Before I get into some basic information about talent agencies that comedians should know, please note:
1. You MUST have a salable/marketable stand-up comedy act in order to attract or otherwise interest any sort of professional talent buyer.
This stops most funny people dead in their tracks because they DO NOT actually have a developed stand-up comedy act to begin with.
Most people who are new to stand-up comedy think that because they make their friends laugh hard when they are cutting up after work that they simple need to ‘hook up” with a talent agent or talent scout to set them on the path to fame and fortune.
Honestly, it’s as if they could simply meet with such a person, that talent agent would be able to tell just how funny the are using mental telepathy or ESP and somehow “guide” that fledgling comedian to untold fame and riches.
Well, that is a fairy tale. That is not the way it works in the real world.
2. You need to have an already developed stand-up comedy act. That act needs to be funny. And that act needs to work for virtually every audience.
Unless you are strictly working working with comedy club bookers for feature/headliner spots – your act needs to be 45 minutes and tight. Feature (middle) acts need 20-30 minutes depending on the venue.
Note: This article DOES NOT address comedy club agents/talent bookers.
3. Outside the comedy club arena, you really need to have a clean stand-up comedy act to have even a remote chance of hooking with a talent agent/agency of any merit UNLESS you are only looking at working in comedy clubs.
So with that said, let’s talk a bit about talent agencies.
There are basically 3 broad types of talent agencies that can work with comedians: local, regional and national.
A comedian’s ability to get into the talent pool of any particular talent agency is dependent upon the type of talent agency involved and the type of act the comedian is able to deliver.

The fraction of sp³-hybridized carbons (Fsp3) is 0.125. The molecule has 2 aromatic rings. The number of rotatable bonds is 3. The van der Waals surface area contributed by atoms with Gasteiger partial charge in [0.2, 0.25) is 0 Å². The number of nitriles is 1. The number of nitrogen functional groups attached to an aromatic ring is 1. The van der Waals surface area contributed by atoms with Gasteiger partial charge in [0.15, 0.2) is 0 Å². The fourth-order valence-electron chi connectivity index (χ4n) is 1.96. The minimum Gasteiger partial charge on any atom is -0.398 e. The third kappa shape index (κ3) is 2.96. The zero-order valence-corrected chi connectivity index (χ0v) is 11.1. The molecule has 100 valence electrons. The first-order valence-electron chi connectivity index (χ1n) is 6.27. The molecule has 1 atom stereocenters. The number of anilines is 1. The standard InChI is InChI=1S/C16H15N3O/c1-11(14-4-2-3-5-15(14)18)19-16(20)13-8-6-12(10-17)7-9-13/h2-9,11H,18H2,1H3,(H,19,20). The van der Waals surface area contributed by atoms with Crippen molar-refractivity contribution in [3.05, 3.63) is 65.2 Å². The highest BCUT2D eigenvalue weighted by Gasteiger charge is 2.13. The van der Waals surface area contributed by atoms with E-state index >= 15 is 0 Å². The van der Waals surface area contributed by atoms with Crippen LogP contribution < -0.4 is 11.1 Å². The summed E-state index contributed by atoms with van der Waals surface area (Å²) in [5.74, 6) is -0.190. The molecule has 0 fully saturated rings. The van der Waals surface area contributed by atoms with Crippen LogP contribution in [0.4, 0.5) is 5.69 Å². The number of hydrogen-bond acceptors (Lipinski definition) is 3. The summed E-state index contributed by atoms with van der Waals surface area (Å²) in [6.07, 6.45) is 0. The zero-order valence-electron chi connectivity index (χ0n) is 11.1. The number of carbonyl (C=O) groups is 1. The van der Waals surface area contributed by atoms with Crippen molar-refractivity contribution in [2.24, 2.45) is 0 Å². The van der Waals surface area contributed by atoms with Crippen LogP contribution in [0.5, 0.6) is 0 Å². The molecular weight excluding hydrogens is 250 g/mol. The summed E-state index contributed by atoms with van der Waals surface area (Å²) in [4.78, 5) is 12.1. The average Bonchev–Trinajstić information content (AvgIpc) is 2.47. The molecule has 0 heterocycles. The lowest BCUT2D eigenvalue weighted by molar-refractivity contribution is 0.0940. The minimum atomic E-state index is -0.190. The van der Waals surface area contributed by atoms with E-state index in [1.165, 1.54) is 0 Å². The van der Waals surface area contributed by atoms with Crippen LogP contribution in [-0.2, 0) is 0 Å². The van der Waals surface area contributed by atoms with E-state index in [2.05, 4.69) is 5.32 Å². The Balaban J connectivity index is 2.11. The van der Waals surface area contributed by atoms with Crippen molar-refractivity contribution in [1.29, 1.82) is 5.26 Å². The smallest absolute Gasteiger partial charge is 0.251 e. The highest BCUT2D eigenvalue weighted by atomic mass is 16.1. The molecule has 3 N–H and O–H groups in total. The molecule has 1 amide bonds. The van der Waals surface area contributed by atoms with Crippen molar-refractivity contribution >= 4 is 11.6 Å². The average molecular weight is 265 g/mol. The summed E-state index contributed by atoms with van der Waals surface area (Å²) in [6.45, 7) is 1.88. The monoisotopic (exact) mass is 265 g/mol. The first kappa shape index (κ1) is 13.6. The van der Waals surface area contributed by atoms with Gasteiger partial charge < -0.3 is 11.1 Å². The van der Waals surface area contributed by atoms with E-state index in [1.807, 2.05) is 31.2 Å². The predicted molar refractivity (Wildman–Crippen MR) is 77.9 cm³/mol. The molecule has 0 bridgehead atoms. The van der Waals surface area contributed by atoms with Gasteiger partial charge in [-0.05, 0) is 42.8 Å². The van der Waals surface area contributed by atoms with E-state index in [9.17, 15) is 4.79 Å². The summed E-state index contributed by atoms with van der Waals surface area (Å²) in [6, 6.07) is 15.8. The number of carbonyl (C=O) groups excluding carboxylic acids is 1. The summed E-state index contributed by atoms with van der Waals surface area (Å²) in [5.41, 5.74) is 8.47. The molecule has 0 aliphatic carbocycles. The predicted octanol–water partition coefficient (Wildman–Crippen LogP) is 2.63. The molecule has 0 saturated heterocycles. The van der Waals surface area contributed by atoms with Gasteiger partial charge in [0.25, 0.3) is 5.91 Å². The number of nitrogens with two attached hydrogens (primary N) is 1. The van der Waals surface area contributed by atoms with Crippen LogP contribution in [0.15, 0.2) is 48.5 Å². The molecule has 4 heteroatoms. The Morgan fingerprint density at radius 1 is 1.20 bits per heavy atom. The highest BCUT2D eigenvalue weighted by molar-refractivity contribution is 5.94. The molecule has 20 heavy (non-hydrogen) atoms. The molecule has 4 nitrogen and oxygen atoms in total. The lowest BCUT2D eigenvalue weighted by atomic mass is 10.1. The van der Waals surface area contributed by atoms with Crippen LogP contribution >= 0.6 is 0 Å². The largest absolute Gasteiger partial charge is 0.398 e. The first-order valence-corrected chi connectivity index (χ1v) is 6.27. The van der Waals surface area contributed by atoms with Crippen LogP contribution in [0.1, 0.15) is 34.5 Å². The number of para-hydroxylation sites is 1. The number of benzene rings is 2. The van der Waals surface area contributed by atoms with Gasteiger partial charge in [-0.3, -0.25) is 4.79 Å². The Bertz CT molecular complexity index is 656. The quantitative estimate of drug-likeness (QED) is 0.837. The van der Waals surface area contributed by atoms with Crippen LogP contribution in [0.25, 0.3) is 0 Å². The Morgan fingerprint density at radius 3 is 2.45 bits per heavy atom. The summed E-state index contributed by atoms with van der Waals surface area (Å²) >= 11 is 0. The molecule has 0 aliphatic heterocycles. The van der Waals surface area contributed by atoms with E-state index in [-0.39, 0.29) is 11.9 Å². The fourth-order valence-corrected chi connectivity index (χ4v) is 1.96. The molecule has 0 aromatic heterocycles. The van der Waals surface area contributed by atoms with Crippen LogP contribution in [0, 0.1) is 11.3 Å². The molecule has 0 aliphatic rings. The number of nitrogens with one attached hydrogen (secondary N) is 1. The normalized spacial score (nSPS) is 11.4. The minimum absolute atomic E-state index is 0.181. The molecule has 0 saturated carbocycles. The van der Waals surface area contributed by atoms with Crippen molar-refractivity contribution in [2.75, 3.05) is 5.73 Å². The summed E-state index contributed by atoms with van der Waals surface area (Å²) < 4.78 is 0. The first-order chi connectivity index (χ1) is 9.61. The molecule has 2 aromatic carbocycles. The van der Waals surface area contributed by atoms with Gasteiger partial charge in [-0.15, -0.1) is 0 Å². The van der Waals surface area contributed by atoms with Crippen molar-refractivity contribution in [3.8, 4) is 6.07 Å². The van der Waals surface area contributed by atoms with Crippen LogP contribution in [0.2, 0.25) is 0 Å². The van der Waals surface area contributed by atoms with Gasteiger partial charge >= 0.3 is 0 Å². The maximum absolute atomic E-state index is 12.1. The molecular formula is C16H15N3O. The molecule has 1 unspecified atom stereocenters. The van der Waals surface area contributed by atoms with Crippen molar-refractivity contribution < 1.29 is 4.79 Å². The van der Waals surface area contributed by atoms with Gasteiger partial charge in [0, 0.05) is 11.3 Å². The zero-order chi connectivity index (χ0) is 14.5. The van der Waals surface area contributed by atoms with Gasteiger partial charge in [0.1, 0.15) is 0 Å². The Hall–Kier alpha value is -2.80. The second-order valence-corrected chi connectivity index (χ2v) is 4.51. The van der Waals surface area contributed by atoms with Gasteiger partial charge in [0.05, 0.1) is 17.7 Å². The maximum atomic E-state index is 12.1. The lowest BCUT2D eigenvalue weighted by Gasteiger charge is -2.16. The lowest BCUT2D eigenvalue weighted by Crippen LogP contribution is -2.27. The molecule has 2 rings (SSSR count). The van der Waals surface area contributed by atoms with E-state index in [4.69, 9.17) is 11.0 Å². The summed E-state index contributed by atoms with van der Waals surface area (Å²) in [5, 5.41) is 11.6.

Usually (but not always) comedians who are in a position to approach a talent agency for potential inclusion in their stable of entertainers need to be at headline level and can deliver a solid 45 minute stand-up comedy routine and have a professional EPK (electronic press kit).
Most talent agencies work on a “buy and sell” basis, meaning that they charge a certain amount to provide their clients with the talent they want and pay the entertainer less in order to make a profit.
This is important to understand because sometimes a comedian can get paid significantly less than the talent agency using the buy and sell model to employ entertainers.
In other words, the difference in who gets paid how much can be unacceptable to some comedians.
Local Talent Agencies
Most metro areas have one or more local talent agencies that will work comedians who can deliver a clean stand-up comedy act.
The typical clientele that these agencies deal with are organizations and businesses — primarily those who are having a special event or function and desire entertainment beyond or instead of the standard band or DJ.
Subsequently, comedians who can only deliver an “adult” or profane act are pretty much excluded from local talent agency involvement because of the clientele who approach local talent agencies for entertainment.
Regional And National Talent Agencies
Regional talent agencies cover a multi-state area from a central location and will work with talent in the states that they cover.
National talent agencies cover all states across the nation.
There are a few regional and national talent agencies that will work with comedy club comedians who are at the headliner level.
However you will find that most of what these talent agencies offer in the way of stand-up comedians tends to be focused on corporate comedians who can deliver a clean act because the profit base for providing such talent is far greater than providing comedians for comedy clubs or similar types of venues.
And again, comedians who approach these agencies will need to have a professional EPK in order to be considered for inclusion in their stable of entertainers.
I should also mention that unless a representative from any type of talent agency has seen a comedian’s act in person, they will typically request a longer, unedited video recording of a stand-up comedy performance (as opposed to several brief YouTube video clips on an EPK.)
This is to ensure that the comedian’s act is appropriate for the clients they work with if they are considering adding a comedian to their stable of entertainers.